Study objective: To determine how soon after admission to a medical ICU physicians and nurses decide that attempts at resuscitation are inappropriate and how frequently physicians and nurses disagree about do-not-resuscitate (DNR) decisions.
Design: Prospective, opinion survey of care providers.
Setting: Ten-bed adult medical ICU in a university-affiliated tertiary care referral hospital.
Patients: Consecutive adult medical ICU admissions.
Interventions: Over 10 months, physicians and nurses were surveyed independently every day regarding their opinions about DNR issues on each patient in the ICU.
Measurements: ICU day when DNR order was deemed appropriate by either physicians or nurses.
Results: Of 368 consecutive admissions, 84 (23%) patients were designated DNR during their ICU stay. In 6 of these 84 cases (7%), the responsible nurse did not agree that DNR orders were appropriate. In the remaining 78 patients designated DNR, the median time for physicians to recommend DNR (median, 1 day; range, 0 to 22 days) was not significantly different from the median time for nurses (median, 1 day; range, 0 to 13 days); (p=0.45). For the 284 patients not designated DNR, physicians and nurses both believed DNR was appropriate in 14 cases (5%), but a DNR order was not written five times (2%) because there was not time to do so and nine times (3%) because patient or family did not concur. Physicians and nurses disagreed about a DNR recommendation in 33 of the 284 patients not designated DNR (12%). Physicians were more likely to believe that DNR was appropriate than were nurses (p<0.0005), with physicians alone recommending DNR 29 times (10%) and nurses alone favoring DNR in four cases (1%).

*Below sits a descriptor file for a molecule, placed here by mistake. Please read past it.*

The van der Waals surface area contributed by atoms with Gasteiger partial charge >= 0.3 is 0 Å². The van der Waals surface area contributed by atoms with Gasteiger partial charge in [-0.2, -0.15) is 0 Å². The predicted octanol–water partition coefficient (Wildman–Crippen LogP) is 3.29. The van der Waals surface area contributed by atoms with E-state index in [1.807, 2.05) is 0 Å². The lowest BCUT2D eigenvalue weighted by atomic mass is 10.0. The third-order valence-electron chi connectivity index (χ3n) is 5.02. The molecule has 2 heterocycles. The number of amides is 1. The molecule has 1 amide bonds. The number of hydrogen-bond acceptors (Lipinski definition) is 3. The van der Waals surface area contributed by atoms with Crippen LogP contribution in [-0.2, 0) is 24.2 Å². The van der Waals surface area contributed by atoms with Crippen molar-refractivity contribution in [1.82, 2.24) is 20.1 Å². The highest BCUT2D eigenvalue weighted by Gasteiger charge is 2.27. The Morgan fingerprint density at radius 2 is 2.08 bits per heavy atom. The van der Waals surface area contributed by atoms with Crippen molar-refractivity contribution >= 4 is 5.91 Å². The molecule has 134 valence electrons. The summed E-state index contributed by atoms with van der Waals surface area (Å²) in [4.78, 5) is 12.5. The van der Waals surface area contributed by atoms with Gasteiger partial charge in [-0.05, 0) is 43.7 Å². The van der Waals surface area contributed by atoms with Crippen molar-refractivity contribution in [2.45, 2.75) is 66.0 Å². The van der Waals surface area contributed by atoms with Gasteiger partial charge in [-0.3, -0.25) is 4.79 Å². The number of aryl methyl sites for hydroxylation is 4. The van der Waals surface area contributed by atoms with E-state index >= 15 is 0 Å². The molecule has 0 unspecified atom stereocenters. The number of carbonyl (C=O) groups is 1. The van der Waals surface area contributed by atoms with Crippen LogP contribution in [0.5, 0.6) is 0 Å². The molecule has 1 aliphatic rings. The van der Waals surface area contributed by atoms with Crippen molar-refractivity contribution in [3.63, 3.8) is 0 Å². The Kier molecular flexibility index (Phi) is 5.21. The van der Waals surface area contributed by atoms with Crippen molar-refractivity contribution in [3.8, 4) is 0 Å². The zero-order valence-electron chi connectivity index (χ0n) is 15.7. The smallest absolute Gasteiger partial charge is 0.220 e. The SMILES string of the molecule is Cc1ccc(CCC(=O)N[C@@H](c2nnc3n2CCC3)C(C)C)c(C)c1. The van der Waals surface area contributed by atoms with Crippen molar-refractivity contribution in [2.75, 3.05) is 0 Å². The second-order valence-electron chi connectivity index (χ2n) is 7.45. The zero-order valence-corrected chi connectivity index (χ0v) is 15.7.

Conclusions: At our institution, recognition of DNR appropriateness by nurses and physicians occurs over a similar time frame. However, physicians are more likely to recommend DNR in cases of disagreement between nurses and physicians.